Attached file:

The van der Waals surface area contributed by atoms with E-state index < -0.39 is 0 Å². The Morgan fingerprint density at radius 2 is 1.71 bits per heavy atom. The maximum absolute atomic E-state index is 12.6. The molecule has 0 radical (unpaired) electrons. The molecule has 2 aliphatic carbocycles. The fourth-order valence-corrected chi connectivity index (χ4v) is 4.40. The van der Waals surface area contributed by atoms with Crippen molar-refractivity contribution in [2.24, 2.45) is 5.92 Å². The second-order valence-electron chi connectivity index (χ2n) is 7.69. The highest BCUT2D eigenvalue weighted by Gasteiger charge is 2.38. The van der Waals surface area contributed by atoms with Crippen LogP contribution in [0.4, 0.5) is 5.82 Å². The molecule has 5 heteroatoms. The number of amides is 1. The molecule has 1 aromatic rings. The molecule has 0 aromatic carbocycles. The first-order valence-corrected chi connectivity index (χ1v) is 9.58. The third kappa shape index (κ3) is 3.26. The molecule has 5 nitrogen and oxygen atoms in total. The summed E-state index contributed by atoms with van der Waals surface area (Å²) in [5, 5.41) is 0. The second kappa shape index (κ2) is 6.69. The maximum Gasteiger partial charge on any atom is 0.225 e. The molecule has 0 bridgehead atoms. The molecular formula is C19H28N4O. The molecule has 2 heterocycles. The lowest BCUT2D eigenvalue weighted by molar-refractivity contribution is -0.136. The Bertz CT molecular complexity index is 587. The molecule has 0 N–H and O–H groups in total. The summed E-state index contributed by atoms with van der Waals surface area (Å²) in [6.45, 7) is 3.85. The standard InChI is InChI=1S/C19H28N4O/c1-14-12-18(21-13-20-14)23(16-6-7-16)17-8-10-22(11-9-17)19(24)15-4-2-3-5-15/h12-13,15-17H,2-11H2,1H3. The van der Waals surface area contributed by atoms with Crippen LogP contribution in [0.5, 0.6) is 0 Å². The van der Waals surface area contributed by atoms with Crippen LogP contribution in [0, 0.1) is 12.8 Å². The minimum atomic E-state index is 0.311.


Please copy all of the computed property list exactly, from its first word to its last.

The van der Waals surface area contributed by atoms with E-state index < -0.39 is 0 Å². The Morgan fingerprint density at radius 2 is 1.71 bits per heavy atom. The maximum absolute atomic E-state index is 12.6. The molecule has 0 radical (unpaired) electrons. The molecule has 2 aliphatic carbocycles. The fourth-order valence-corrected chi connectivity index (χ4v) is 4.40. The van der Waals surface area contributed by atoms with Crippen molar-refractivity contribution in [2.24, 2.45) is 5.92 Å². The second-order valence-electron chi connectivity index (χ2n) is 7.69. The highest BCUT2D eigenvalue weighted by Gasteiger charge is 2.38. The van der Waals surface area contributed by atoms with Crippen LogP contribution in [0.4, 0.5) is 5.82 Å². The molecule has 5 heteroatoms. The number of amides is 1. The molecule has 1 aromatic rings. The molecule has 0 aromatic carbocycles. The first-order valence-corrected chi connectivity index (χ1v) is 9.58. The third kappa shape index (κ3) is 3.26. The molecule has 5 nitrogen and oxygen atoms in total. The summed E-state index contributed by atoms with van der Waals surface area (Å²) in [5, 5.41) is 0. The second kappa shape index (κ2) is 6.69. The maximum Gasteiger partial charge on any atom is 0.225 e. The molecule has 0 bridgehead atoms. The molecular formula is C19H28N4O. The molecule has 2 heterocycles. The lowest BCUT2D eigenvalue weighted by molar-refractivity contribution is -0.136. The Bertz CT molecular complexity index is 587. The molecule has 0 N–H and O–H groups in total. The summed E-state index contributed by atoms with van der Waals surface area (Å²) in [6.45, 7) is 3.85. The standard InChI is InChI=1S/C19H28N4O/c1-14-12-18(21-13-20-14)23(16-6-7-16)17-8-10-22(11-9-17)19(24)15-4-2-3-5-15/h12-13,15-17H,2-11H2,1H3. The van der Waals surface area contributed by atoms with Crippen LogP contribution in [0.5, 0.6) is 0 Å². The van der Waals surface area contributed by atoms with Crippen LogP contribution in [0, 0.1) is 12.8 Å². The minimum atomic E-state index is 0.311.